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Saturday, May 31, 2008

Origin of the universe and the life process

Origin of the universe and the life process

A Buddhist’s point of viewBy Daya Sirisena

---The Nation.LK
Today human beings, particularly Buddhists, can be happy that the knowledge they have acquired provides beyond doubt that life arises as the consequence of certain natural process with the properties inherent in the cosmos. To prove it, scientists are trying to reproduce the right conditions by which these processes are brought into operation. Let me tell you, scientists are not creating life, they are mostly bringing about artificially the situations in which all the factors being present, living organism inevitably come into being.

They are not created out of nothing. They are the results of nature’s chemistry. They grow and develop in accordance with nature’s laws and tsunami itself is one proof of causality.

Here it may seem that there is a loophole for the omnipotent God. If God did not create life in the sense hitherto believed, can it not be said that, He created laws by which life comes into being; if God did not, who did? This puts the question right back at its starting point, for if God himself is a living, willing and acting being, there must be laws by which He himself lives, and those laws must have been in existence prior to God. He could not have created and established the laws of nature before he existed himself.
If God is stripped off all personality he becomes nothing but natural law, a mere abstraction. It is only anthropomorphic God, a God in the likeness of man that can be loved worshipped and endowed with moral qualities. Only a god who has personality can have love, pity and concern for human beings. These are mental qualities. In the language of psychology, they are personality traits. One cannot love the law of gravity or the force fields of nuclear physics. As H.G. Wells pointed out, unless God is a person, he is nothing at all.

If the scientist is able to produce living cells in a test tube it might be supposed by some people that the scientist has become God. There is in fact growing tendency to look upon the science laboratory as a temple, but to follow out the analogy, we must regard the scientist not as God but as High priest of what? Of natural law.

Can it indeed be said that the universe and the life process had any beginning, or are we constrained to think in terms of beginnings only because of the limitations of our own mind?

No origin out of nothingness

A beginning is an event which has to take place at a specific point of space and time. It cannot occur in a timeless void because the three conditions of time - past, present and future which are necessary for the occurrence of any event cannot obtain in a timeless state. For any event to take place, there must be the time before its occurrence (past) the time of its occurrence (present) and the time after its occurrence (future). But time is an altogether relative concept. There must be events taking place to enable time to exist and it is by the regular occurrence of certain events such as the rotation of the earth and seasonal changes that it can be known and measured. The occurrence of events necessitates objects that occupy space.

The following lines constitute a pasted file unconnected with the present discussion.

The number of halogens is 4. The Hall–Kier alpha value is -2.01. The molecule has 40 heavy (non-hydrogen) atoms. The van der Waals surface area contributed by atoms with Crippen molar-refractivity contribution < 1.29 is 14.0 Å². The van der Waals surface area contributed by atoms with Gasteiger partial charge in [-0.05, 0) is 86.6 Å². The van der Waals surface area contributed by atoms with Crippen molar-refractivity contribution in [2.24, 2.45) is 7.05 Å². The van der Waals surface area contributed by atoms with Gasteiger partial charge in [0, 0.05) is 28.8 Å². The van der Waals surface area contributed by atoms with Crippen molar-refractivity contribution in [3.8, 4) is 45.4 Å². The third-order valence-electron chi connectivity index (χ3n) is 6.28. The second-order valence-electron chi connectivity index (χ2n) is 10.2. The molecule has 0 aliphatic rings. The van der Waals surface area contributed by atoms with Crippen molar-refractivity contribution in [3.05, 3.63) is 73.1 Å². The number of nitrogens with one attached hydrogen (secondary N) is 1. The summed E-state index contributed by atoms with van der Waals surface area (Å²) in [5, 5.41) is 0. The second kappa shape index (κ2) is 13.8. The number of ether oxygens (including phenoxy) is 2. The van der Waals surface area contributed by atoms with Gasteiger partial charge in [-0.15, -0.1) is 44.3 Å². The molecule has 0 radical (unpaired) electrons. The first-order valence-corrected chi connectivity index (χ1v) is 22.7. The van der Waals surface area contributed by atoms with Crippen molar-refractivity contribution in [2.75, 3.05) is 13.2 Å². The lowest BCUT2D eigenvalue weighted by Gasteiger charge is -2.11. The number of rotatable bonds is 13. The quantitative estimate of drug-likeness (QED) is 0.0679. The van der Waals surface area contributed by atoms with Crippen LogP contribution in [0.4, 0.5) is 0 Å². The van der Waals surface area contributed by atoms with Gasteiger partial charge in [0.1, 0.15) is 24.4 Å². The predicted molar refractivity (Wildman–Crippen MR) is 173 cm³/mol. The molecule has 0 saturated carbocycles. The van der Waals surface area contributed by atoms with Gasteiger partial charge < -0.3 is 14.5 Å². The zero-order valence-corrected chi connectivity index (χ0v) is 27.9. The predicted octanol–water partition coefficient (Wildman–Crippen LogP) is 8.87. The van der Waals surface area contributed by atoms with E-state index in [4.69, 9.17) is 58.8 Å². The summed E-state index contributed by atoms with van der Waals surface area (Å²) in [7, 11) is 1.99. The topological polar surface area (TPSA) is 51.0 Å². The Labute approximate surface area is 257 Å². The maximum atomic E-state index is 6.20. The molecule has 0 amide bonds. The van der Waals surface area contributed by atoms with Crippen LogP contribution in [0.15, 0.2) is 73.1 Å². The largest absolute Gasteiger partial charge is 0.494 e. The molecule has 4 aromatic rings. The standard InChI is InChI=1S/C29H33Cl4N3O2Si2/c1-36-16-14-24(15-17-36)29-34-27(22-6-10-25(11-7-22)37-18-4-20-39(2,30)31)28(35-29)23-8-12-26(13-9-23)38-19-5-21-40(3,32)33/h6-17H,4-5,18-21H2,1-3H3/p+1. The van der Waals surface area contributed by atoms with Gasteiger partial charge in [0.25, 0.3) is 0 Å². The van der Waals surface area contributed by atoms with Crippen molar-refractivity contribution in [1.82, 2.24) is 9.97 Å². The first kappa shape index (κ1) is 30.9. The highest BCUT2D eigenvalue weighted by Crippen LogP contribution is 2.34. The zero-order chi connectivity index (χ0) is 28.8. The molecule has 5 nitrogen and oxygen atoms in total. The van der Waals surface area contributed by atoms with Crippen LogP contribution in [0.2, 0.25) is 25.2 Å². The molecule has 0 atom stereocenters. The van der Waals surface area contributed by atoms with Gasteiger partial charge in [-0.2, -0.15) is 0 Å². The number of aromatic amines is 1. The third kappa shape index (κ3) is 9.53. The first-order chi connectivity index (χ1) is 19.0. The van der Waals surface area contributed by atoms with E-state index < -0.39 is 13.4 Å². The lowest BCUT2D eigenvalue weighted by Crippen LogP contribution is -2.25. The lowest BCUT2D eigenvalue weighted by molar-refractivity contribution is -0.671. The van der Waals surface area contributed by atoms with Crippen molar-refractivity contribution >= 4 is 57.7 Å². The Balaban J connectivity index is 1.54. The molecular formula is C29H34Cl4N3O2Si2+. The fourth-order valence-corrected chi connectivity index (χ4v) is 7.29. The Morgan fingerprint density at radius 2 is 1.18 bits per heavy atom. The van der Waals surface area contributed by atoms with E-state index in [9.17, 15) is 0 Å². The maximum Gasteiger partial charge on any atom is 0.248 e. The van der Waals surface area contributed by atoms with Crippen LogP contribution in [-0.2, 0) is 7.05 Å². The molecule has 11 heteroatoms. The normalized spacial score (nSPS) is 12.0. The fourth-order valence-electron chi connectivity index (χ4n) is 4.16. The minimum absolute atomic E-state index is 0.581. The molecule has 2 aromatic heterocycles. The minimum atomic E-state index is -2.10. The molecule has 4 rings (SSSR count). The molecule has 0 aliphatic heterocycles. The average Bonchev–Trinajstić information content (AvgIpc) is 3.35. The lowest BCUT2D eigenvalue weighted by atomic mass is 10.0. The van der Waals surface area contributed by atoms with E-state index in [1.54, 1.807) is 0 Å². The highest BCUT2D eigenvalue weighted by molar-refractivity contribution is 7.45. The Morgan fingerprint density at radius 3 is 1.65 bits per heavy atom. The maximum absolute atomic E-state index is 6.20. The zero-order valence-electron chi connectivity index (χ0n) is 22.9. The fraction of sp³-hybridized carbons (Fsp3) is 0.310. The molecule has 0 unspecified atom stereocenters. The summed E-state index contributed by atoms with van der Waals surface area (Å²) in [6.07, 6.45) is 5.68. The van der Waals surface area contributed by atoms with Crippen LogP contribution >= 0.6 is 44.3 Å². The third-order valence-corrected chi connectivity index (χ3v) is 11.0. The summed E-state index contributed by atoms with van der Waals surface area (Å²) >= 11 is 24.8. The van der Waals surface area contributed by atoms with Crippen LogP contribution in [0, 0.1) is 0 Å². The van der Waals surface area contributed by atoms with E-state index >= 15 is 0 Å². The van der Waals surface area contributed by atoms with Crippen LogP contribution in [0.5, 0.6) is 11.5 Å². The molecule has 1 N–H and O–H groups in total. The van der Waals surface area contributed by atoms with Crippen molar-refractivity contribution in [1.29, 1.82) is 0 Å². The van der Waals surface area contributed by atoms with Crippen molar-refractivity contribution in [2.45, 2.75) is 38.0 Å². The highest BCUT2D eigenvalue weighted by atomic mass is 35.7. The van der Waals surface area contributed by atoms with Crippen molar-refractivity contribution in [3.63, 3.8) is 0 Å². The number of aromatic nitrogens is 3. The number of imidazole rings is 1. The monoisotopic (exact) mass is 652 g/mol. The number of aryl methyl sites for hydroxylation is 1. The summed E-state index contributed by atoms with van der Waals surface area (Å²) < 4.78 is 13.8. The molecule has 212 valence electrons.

Thereby, their movements in relation to another mark, not only divisions in time but also measurable areas in space. Space and time therefore are a unity; a qualitative whole with quantitative parts or relationships. We may consider them separately, but we cannot make any statement concerning the one which do not involve the other. This is stated broadly in the basis of the theory of relativity. The knowledge of space and time depends upon consciousness and position without any fixed point of observation spatial and temporal.

Movement is common to both the observer and the object observed, so that what can be known is not a thing but merely a relationship.
When this is understood it follows that there could never have been a beginning or origin out of nothingness of the universe or the life process.

It is known that, the universe as we know evolved out of dispersed matter of a previous universe, and when it passes away its remains in the form of active forces, will in time give rise to another universe in exactly the same way, the process is cyclic and continuous.

The space and time complex is curved and in a curved construction of inter-relationships there can be no point of origin of departure, so that in this series of related causes it is useless to look for any first causes. And think them to be necessary only because our minds are conditioned to spatial and temporal relativity; the mind by its very nature, must operate within the mechanism of which it is itself a part. It can deal only with relationships.

This is why it is said in Buddhist texts “the origin of phenomena is not discoverable, beginning of the beings obstructed by ignorance and ensnared in craving not to be found.”

The Buddha’s teaching was for those who could practice it here and now. Many are the ways the Buddha explains the true nature of things.
(The writer is a serious student of Buddhist Abhidhamma and serves as a Trustee of the Sirisena Dhamma Mandiraya, Moratuwa)

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